"The company had made trading losses and that created a cash shortfall plugged by the shareholders injecting quite substantial sums of money," explains Hill. "But there's a limit to how much people are prepared to put in."

Greengrocers have to evolve to be able to take advantage of new consumer trends and "drag greengrocers into the 21st century", agrees Chris Bavin, who runs an independent greengrocer in Walton-on-Thames called Naked Grocer. Shoppers are increasingly interested in food's provenance, so independent greengrocers could, for instance, try to set themselves apart with seasonal, locally sourced foods, he argues.

There are also huge and largely untapped opportunities in building strong brands in greengrocery that Stokes could have exploited, Bavin adds. "Stokes should have been a status symbol. We sell Naked Grocer aprons, T-shirts and jute bags, and Stokes would have been able to do that on a tremendous level. It should have been a lifestyle brand."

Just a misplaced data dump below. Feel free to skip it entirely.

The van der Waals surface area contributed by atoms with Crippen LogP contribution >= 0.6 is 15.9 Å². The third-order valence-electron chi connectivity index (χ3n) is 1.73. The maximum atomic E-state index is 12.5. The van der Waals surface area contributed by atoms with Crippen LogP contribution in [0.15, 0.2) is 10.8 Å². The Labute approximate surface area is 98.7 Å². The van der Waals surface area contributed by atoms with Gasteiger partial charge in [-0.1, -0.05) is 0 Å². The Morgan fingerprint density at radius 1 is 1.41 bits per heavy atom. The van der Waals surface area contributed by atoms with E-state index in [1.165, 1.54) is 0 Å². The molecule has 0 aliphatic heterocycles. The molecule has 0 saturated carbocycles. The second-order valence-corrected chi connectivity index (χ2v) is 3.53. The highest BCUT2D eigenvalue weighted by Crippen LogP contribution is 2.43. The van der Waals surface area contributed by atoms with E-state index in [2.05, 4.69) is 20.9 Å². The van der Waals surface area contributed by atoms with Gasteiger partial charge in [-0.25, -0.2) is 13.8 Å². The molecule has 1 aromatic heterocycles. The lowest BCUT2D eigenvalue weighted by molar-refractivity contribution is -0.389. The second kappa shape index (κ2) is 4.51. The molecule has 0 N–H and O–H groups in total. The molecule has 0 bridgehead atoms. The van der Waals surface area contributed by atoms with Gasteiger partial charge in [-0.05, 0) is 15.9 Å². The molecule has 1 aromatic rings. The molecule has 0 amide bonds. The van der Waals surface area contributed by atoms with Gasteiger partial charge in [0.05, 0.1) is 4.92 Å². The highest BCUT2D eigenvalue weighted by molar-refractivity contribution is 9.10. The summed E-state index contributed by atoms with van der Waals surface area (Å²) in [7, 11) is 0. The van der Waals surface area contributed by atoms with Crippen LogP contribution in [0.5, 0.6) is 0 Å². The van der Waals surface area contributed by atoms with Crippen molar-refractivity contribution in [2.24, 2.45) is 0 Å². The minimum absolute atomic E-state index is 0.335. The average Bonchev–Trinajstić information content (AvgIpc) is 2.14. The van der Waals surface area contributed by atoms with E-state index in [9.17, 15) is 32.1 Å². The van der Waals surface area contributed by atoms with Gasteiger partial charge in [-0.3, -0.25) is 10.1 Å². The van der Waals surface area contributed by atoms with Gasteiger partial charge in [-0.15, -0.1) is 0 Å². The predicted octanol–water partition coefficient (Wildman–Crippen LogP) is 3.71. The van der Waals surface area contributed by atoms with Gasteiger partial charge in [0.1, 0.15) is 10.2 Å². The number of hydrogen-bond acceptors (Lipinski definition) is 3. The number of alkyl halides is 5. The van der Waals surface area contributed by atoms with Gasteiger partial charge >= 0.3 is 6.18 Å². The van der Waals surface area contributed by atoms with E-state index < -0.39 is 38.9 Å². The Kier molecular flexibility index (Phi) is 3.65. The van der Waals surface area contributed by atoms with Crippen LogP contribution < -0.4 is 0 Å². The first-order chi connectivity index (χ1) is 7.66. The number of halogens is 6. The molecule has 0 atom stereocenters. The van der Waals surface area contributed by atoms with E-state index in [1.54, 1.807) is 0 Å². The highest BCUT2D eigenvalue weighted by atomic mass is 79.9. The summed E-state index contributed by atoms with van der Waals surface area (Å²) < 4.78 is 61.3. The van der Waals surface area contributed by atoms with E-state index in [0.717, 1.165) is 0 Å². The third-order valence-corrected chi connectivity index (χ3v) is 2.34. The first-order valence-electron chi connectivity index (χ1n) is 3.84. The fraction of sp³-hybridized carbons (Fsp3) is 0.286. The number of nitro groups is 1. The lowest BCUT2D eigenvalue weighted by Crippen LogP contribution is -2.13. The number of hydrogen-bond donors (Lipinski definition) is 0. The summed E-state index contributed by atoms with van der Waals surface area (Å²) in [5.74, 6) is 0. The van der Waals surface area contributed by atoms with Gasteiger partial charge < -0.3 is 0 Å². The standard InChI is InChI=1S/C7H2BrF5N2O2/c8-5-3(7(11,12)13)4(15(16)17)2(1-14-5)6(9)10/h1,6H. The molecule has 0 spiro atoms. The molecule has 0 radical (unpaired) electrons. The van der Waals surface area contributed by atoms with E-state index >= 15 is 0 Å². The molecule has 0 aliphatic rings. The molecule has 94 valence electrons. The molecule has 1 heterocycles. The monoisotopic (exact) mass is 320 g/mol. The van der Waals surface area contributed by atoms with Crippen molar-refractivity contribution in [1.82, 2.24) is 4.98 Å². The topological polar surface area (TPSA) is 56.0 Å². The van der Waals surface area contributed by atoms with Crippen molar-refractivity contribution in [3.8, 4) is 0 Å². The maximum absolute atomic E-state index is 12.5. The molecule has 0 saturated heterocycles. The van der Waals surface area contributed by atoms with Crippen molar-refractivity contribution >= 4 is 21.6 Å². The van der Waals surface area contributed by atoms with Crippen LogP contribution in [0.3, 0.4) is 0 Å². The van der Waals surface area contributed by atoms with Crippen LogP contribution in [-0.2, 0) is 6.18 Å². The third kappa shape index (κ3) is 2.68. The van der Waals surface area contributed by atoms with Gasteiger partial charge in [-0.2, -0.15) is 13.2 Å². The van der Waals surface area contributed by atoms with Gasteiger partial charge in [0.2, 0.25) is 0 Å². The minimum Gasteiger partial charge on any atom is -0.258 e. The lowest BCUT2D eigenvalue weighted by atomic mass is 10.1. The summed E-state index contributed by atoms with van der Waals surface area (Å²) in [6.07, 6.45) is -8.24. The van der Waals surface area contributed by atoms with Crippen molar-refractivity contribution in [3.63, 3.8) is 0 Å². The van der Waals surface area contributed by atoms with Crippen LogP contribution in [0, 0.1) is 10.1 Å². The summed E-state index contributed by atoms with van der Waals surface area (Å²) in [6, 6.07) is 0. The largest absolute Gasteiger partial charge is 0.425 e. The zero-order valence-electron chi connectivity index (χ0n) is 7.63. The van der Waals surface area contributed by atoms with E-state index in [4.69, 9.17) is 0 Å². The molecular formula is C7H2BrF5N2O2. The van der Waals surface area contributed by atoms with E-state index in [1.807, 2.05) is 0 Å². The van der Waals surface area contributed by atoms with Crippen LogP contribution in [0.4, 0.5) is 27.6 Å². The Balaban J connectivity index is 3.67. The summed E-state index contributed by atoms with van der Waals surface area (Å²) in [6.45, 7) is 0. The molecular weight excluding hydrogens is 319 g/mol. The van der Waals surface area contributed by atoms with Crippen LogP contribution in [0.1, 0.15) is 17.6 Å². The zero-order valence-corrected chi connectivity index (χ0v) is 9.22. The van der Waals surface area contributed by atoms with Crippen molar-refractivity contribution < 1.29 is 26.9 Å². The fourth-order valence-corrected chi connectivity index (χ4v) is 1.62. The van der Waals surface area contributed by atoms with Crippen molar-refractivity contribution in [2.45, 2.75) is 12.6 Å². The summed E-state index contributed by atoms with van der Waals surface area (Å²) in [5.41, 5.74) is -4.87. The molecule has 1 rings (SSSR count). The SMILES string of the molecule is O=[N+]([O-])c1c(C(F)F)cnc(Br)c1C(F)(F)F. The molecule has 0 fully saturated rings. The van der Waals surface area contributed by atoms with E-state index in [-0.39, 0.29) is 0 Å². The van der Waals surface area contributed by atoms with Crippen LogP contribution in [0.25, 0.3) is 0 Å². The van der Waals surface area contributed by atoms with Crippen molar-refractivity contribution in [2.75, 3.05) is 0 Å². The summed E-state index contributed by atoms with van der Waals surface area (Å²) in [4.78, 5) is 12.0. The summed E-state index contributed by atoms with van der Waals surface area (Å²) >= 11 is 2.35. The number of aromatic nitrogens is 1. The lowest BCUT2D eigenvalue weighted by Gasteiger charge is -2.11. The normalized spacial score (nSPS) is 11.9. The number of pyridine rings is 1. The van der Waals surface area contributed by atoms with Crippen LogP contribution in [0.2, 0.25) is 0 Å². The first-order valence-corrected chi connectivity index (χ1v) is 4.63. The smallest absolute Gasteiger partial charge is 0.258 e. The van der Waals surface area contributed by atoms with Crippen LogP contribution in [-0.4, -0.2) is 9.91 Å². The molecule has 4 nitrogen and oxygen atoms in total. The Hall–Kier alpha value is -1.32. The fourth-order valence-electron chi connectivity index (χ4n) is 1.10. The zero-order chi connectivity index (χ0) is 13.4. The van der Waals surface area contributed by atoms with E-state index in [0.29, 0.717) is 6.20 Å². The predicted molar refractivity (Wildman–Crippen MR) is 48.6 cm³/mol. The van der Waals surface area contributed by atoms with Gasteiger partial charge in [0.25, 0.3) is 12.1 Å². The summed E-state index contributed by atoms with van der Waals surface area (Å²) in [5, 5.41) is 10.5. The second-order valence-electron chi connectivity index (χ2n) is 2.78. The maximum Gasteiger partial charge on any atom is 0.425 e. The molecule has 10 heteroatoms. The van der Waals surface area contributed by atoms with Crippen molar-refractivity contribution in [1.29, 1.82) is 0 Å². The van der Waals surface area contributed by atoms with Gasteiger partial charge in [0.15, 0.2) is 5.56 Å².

Wholesale neglected

Questions will also be raised over whether Stokes did enough to develop wholesale relationships with other local businesses. When he took over the company in early October, Stokes' outstanding business to B2B customers across all of its stores amounted to just £27,000, says Hill. "It was a very small element of the business. The vast majority of sales were through the high-street outlets."

Other independents have made B2B selling a central part of their business model. Secretts, a grocer and farm shop in Surrey, has also diversified beyond its retail business and developed close relationships with a number of restaurants. "Some of our restaurant customers will actually highlight that they sourced certain produce from us, so their menus say 'with Secretts leeks', for example," says shop manager Adam Gill. "It's another opportunity for consumers to become aware of us."

As well as restaurants, Bavin says he is already working closely with c-stores and corner shops in his area and is even considering offering a Naked Grocer co-branded line to embed his business even further into the local business community.